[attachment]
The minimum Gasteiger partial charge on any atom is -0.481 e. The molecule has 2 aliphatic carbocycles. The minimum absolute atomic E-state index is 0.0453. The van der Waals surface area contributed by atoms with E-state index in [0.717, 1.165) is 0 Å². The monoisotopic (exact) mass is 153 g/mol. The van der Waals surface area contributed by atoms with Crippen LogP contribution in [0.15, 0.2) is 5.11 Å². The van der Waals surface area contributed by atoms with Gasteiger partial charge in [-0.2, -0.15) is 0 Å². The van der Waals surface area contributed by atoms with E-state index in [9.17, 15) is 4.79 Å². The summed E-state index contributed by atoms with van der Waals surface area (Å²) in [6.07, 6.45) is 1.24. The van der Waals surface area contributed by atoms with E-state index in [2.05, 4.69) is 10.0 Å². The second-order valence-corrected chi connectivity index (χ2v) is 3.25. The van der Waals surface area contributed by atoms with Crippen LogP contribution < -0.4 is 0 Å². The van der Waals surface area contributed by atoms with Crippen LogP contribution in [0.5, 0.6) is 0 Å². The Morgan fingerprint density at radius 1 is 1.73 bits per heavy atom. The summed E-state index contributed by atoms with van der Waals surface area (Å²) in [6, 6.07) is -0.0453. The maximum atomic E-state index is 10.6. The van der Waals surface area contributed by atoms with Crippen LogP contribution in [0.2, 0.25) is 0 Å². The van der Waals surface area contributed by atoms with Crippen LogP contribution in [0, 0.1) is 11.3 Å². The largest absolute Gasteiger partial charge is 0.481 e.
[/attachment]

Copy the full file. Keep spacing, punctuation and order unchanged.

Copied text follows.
The minimum Gasteiger partial charge on any atom is -0.481 e. The molecule has 2 aliphatic carbocycles. The minimum absolute atomic E-state index is 0.0453. The van der Waals surface area contributed by atoms with E-state index in [0.717, 1.165) is 0 Å². The monoisotopic (exact) mass is 153 g/mol. The van der Waals surface area contributed by atoms with Crippen LogP contribution in [0.15, 0.2) is 5.11 Å². The van der Waals surface area contributed by atoms with Gasteiger partial charge in [-0.2, -0.15) is 0 Å². The van der Waals surface area contributed by atoms with E-state index in [9.17, 15) is 4.79 Å². The summed E-state index contributed by atoms with van der Waals surface area (Å²) in [6.07, 6.45) is 1.24. The van der Waals surface area contributed by atoms with E-state index in [2.05, 4.69) is 10.0 Å². The second-order valence-corrected chi connectivity index (χ2v) is 3.25. The van der Waals surface area contributed by atoms with Crippen LogP contribution < -0.4 is 0 Å². The van der Waals surface area contributed by atoms with Crippen LogP contribution in [0.5, 0.6) is 0 Å². The Morgan fingerprint density at radius 1 is 1.73 bits per heavy atom. The summed E-state index contributed by atoms with van der Waals surface area (Å²) in [6, 6.07) is -0.0453. The maximum atomic E-state index is 10.6. The van der Waals surface area contributed by atoms with Crippen LogP contribution in [0.2, 0.25) is 0 Å². The van der Waals surface area contributed by atoms with Crippen LogP contribution in [0, 0.1) is 11.3 Å². The largest absolute Gasteiger partial charge is 0.481 e.